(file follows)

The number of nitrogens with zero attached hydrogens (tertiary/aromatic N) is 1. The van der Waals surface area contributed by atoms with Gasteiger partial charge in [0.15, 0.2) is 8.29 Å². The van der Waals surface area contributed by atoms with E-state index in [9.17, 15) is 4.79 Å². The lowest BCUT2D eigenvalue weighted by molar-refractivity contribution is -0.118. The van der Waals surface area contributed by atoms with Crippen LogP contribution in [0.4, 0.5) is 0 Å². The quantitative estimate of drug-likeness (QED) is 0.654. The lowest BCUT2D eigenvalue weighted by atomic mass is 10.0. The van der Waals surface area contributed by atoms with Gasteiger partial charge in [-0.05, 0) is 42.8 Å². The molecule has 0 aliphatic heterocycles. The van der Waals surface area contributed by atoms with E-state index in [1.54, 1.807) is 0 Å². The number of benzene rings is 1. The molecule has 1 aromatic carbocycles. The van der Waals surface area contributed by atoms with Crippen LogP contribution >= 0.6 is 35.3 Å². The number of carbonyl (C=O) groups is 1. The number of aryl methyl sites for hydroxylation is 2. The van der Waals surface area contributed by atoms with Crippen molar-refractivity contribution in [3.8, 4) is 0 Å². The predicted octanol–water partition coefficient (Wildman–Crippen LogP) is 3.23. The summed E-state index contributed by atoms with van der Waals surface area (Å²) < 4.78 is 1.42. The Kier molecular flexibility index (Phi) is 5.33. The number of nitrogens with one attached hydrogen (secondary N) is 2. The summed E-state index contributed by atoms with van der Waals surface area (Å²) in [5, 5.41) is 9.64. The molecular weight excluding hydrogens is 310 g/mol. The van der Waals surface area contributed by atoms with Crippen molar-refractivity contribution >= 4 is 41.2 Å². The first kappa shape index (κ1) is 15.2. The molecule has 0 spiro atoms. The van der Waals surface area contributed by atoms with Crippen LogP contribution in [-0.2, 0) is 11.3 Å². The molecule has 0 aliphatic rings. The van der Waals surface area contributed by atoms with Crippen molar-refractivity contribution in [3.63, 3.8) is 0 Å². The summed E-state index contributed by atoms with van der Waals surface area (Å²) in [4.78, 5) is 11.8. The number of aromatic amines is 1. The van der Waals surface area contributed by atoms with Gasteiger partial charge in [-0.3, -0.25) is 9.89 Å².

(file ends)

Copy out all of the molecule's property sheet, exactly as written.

The number of nitrogens with zero attached hydrogens (tertiary/aromatic N) is 1. The van der Waals surface area contributed by atoms with Gasteiger partial charge in [0.15, 0.2) is 8.29 Å². The van der Waals surface area contributed by atoms with E-state index in [9.17, 15) is 4.79 Å². The lowest BCUT2D eigenvalue weighted by molar-refractivity contribution is -0.118. The van der Waals surface area contributed by atoms with Crippen LogP contribution in [0.4, 0.5) is 0 Å². The quantitative estimate of drug-likeness (QED) is 0.654. The lowest BCUT2D eigenvalue weighted by atomic mass is 10.0. The van der Waals surface area contributed by atoms with Gasteiger partial charge in [-0.05, 0) is 42.8 Å². The molecule has 0 aliphatic heterocycles. The van der Waals surface area contributed by atoms with E-state index in [1.54, 1.807) is 0 Å². The number of benzene rings is 1. The molecule has 1 aromatic carbocycles. The van der Waals surface area contributed by atoms with Crippen LogP contribution >= 0.6 is 35.3 Å². The number of carbonyl (C=O) groups is 1. The number of aryl methyl sites for hydroxylation is 2. The van der Waals surface area contributed by atoms with Crippen molar-refractivity contribution in [3.8, 4) is 0 Å². The predicted octanol–water partition coefficient (Wildman–Crippen LogP) is 3.23. The summed E-state index contributed by atoms with van der Waals surface area (Å²) < 4.78 is 1.42. The Kier molecular flexibility index (Phi) is 5.33. The number of nitrogens with one attached hydrogen (secondary N) is 2. The summed E-state index contributed by atoms with van der Waals surface area (Å²) in [5, 5.41) is 9.64. The molecular weight excluding hydrogens is 310 g/mol. The van der Waals surface area contributed by atoms with Crippen molar-refractivity contribution >= 4 is 41.2 Å². The first kappa shape index (κ1) is 15.2. The molecule has 0 spiro atoms. The van der Waals surface area contributed by atoms with Crippen LogP contribution in [-0.2, 0) is 11.3 Å². The molecule has 0 aliphatic rings. The van der Waals surface area contributed by atoms with Crippen molar-refractivity contribution in [3.63, 3.8) is 0 Å². The summed E-state index contributed by atoms with van der Waals surface area (Å²) in [4.78, 5) is 11.8. The number of aromatic amines is 1. The van der Waals surface area contributed by atoms with Gasteiger partial charge in [-0.3, -0.25) is 9.89 Å².